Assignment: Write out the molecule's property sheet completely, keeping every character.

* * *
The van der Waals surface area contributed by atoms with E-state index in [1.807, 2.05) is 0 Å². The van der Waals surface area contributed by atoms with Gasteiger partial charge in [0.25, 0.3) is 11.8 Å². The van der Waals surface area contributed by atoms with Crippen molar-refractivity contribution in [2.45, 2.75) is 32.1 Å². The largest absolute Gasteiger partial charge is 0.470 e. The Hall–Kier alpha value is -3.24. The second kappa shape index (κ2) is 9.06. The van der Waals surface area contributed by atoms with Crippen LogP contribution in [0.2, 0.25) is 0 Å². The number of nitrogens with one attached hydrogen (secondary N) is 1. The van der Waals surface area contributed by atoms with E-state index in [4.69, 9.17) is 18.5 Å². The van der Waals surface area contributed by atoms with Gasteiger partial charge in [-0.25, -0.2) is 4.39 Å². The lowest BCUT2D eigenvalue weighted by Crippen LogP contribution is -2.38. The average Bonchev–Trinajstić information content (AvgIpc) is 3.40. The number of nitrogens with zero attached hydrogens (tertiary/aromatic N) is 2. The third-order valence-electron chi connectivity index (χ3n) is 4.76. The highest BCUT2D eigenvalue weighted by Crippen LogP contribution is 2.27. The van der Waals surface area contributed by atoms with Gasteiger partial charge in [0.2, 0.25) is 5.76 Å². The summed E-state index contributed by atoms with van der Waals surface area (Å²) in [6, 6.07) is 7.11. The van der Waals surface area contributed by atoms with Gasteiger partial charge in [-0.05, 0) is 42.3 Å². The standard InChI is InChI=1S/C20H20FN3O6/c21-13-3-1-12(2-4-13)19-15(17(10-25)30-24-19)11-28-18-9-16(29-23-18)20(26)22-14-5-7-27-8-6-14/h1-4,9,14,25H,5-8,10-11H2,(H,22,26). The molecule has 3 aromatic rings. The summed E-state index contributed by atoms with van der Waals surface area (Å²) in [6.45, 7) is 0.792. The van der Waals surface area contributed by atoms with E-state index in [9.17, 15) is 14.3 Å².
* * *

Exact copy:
The van der Waals surface area contributed by atoms with E-state index in [1.807, 2.05) is 0 Å². The van der Waals surface area contributed by atoms with Gasteiger partial charge in [0.25, 0.3) is 11.8 Å². The van der Waals surface area contributed by atoms with Crippen molar-refractivity contribution in [2.45, 2.75) is 32.1 Å². The largest absolute Gasteiger partial charge is 0.470 e. The Hall–Kier alpha value is -3.24. The second kappa shape index (κ2) is 9.06. The van der Waals surface area contributed by atoms with Crippen LogP contribution in [0.2, 0.25) is 0 Å². The number of nitrogens with one attached hydrogen (secondary N) is 1. The van der Waals surface area contributed by atoms with E-state index in [4.69, 9.17) is 18.5 Å². The van der Waals surface area contributed by atoms with Gasteiger partial charge in [-0.25, -0.2) is 4.39 Å². The lowest BCUT2D eigenvalue weighted by Crippen LogP contribution is -2.38. The average Bonchev–Trinajstić information content (AvgIpc) is 3.40. The number of nitrogens with zero attached hydrogens (tertiary/aromatic N) is 2. The third-order valence-electron chi connectivity index (χ3n) is 4.76. The highest BCUT2D eigenvalue weighted by Crippen LogP contribution is 2.27. The van der Waals surface area contributed by atoms with Gasteiger partial charge in [0.2, 0.25) is 5.76 Å². The summed E-state index contributed by atoms with van der Waals surface area (Å²) in [6, 6.07) is 7.11. The van der Waals surface area contributed by atoms with Gasteiger partial charge in [-0.05, 0) is 42.3 Å². The standard InChI is InChI=1S/C20H20FN3O6/c21-13-3-1-12(2-4-13)19-15(17(10-25)30-24-19)11-28-18-9-16(29-23-18)20(26)22-14-5-7-27-8-6-14/h1-4,9,14,25H,5-8,10-11H2,(H,22,26). The molecule has 3 aromatic rings. The summed E-state index contributed by atoms with van der Waals surface area (Å²) in [6.45, 7) is 0.792. The van der Waals surface area contributed by atoms with E-state index in [9.17, 15) is 14.3 Å².